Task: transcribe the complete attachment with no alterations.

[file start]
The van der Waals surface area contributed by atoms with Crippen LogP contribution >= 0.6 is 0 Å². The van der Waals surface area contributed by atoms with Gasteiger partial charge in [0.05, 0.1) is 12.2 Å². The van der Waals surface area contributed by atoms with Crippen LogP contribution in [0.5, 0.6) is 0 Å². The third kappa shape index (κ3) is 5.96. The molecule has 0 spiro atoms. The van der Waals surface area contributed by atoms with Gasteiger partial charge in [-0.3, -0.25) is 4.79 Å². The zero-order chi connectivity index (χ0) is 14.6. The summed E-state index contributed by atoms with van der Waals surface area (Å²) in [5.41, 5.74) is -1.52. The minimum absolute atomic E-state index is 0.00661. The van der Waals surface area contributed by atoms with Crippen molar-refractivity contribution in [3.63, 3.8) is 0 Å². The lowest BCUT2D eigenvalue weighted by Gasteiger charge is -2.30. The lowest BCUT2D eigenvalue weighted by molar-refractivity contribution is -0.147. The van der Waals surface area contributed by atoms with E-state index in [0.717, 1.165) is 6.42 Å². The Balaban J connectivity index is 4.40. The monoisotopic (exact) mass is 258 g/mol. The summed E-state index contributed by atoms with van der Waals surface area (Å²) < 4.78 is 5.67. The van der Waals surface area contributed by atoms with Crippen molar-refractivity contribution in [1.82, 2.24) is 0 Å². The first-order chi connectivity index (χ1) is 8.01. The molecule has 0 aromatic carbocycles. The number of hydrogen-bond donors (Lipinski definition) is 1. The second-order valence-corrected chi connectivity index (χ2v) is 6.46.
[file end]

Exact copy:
The van der Waals surface area contributed by atoms with Crippen LogP contribution >= 0.6 is 0 Å². The van der Waals surface area contributed by atoms with Gasteiger partial charge in [0.05, 0.1) is 12.2 Å². The van der Waals surface area contributed by atoms with Crippen LogP contribution in [0.5, 0.6) is 0 Å². The third kappa shape index (κ3) is 5.96. The molecule has 0 spiro atoms. The van der Waals surface area contributed by atoms with Gasteiger partial charge in [-0.3, -0.25) is 4.79 Å². The zero-order chi connectivity index (χ0) is 14.6. The summed E-state index contributed by atoms with van der Waals surface area (Å²) in [5.41, 5.74) is -1.52. The minimum absolute atomic E-state index is 0.00661. The van der Waals surface area contributed by atoms with Crippen molar-refractivity contribution in [3.63, 3.8) is 0 Å². The lowest BCUT2D eigenvalue weighted by Gasteiger charge is -2.30. The lowest BCUT2D eigenvalue weighted by molar-refractivity contribution is -0.147. The van der Waals surface area contributed by atoms with E-state index in [0.717, 1.165) is 6.42 Å². The Balaban J connectivity index is 4.40. The monoisotopic (exact) mass is 258 g/mol. The summed E-state index contributed by atoms with van der Waals surface area (Å²) < 4.78 is 5.67. The van der Waals surface area contributed by atoms with Crippen molar-refractivity contribution in [1.82, 2.24) is 0 Å². The first-order chi connectivity index (χ1) is 8.01. The molecule has 0 aromatic carbocycles. The number of hydrogen-bond donors (Lipinski definition) is 1. The second-order valence-corrected chi connectivity index (χ2v) is 6.46.